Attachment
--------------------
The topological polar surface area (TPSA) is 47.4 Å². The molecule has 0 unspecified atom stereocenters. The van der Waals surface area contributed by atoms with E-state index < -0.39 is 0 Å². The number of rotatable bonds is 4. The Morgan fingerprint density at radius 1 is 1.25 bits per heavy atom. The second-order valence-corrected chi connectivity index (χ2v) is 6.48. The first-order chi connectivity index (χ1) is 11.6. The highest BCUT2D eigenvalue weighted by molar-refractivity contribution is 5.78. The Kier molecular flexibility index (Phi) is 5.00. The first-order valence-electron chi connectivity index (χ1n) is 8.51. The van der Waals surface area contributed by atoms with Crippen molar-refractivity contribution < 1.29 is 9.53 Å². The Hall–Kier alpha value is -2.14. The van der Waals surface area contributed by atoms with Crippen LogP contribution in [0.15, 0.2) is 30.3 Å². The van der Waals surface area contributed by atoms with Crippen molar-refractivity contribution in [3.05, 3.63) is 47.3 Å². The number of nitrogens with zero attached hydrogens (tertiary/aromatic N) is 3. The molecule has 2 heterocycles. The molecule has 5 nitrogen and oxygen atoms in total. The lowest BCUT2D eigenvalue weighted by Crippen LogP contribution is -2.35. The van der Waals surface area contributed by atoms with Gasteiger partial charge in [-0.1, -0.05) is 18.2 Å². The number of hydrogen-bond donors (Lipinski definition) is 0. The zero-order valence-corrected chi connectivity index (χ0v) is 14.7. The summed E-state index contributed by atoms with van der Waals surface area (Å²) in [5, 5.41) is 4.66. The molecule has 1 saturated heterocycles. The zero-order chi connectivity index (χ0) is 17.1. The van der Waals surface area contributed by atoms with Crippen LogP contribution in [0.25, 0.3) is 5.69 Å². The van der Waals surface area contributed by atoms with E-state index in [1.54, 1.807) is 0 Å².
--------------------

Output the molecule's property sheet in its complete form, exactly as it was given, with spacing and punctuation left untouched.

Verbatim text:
The topological polar surface area (TPSA) is 47.4 Å². The molecule has 0 unspecified atom stereocenters. The van der Waals surface area contributed by atoms with E-state index < -0.39 is 0 Å². The number of rotatable bonds is 4. The Morgan fingerprint density at radius 1 is 1.25 bits per heavy atom. The second-order valence-corrected chi connectivity index (χ2v) is 6.48. The first-order chi connectivity index (χ1) is 11.6. The highest BCUT2D eigenvalue weighted by molar-refractivity contribution is 5.78. The Kier molecular flexibility index (Phi) is 5.00. The first-order valence-electron chi connectivity index (χ1n) is 8.51. The van der Waals surface area contributed by atoms with Crippen molar-refractivity contribution < 1.29 is 9.53 Å². The Hall–Kier alpha value is -2.14. The van der Waals surface area contributed by atoms with Crippen LogP contribution in [0.15, 0.2) is 30.3 Å². The van der Waals surface area contributed by atoms with Crippen molar-refractivity contribution in [3.05, 3.63) is 47.3 Å². The number of nitrogens with zero attached hydrogens (tertiary/aromatic N) is 3. The molecule has 2 heterocycles. The molecule has 5 nitrogen and oxygen atoms in total. The lowest BCUT2D eigenvalue weighted by Crippen LogP contribution is -2.35. The van der Waals surface area contributed by atoms with Gasteiger partial charge in [-0.1, -0.05) is 18.2 Å². The number of hydrogen-bond donors (Lipinski definition) is 0. The zero-order valence-corrected chi connectivity index (χ0v) is 14.7. The summed E-state index contributed by atoms with van der Waals surface area (Å²) in [5, 5.41) is 4.66. The molecule has 1 saturated heterocycles. The zero-order chi connectivity index (χ0) is 17.1. The van der Waals surface area contributed by atoms with Crippen LogP contribution in [0.25, 0.3) is 5.69 Å². The van der Waals surface area contributed by atoms with E-state index in [1.54, 1.807) is 0 Å².